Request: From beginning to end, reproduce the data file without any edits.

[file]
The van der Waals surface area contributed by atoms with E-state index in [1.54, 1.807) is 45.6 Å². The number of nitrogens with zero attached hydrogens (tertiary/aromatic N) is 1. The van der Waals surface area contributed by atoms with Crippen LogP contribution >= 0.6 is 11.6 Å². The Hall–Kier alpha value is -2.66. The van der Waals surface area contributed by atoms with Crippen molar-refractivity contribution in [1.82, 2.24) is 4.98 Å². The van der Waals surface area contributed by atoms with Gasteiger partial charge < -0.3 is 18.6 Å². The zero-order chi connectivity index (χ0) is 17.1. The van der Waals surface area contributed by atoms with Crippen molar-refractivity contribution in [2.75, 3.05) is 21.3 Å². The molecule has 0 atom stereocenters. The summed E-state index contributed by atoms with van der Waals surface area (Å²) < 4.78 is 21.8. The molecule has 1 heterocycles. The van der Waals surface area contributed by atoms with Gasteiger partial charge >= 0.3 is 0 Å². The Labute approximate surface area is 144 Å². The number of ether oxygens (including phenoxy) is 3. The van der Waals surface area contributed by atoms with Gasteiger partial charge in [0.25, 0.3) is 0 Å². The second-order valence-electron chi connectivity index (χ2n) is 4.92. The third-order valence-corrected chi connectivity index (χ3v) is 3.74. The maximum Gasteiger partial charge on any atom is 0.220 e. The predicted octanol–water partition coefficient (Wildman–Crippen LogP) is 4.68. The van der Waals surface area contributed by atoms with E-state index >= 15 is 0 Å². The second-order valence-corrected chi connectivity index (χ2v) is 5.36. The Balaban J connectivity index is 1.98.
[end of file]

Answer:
The van der Waals surface area contributed by atoms with E-state index in [1.54, 1.807) is 45.6 Å². The number of nitrogens with zero attached hydrogens (tertiary/aromatic N) is 1. The van der Waals surface area contributed by atoms with Crippen LogP contribution >= 0.6 is 11.6 Å². The Hall–Kier alpha value is -2.66. The van der Waals surface area contributed by atoms with Crippen molar-refractivity contribution in [1.82, 2.24) is 4.98 Å². The van der Waals surface area contributed by atoms with Gasteiger partial charge < -0.3 is 18.6 Å². The zero-order chi connectivity index (χ0) is 17.1. The van der Waals surface area contributed by atoms with Crippen molar-refractivity contribution in [2.75, 3.05) is 21.3 Å². The molecule has 0 atom stereocenters. The summed E-state index contributed by atoms with van der Waals surface area (Å²) < 4.78 is 21.8. The molecule has 1 heterocycles. The van der Waals surface area contributed by atoms with Gasteiger partial charge >= 0.3 is 0 Å². The Labute approximate surface area is 144 Å². The number of ether oxygens (including phenoxy) is 3. The van der Waals surface area contributed by atoms with Gasteiger partial charge in [0.25, 0.3) is 0 Å². The second-order valence-electron chi connectivity index (χ2n) is 4.92. The third-order valence-corrected chi connectivity index (χ3v) is 3.74. The maximum Gasteiger partial charge on any atom is 0.220 e. The predicted octanol–water partition coefficient (Wildman–Crippen LogP) is 4.68. The van der Waals surface area contributed by atoms with E-state index >= 15 is 0 Å². The second-order valence-corrected chi connectivity index (χ2v) is 5.36. The Balaban J connectivity index is 1.98.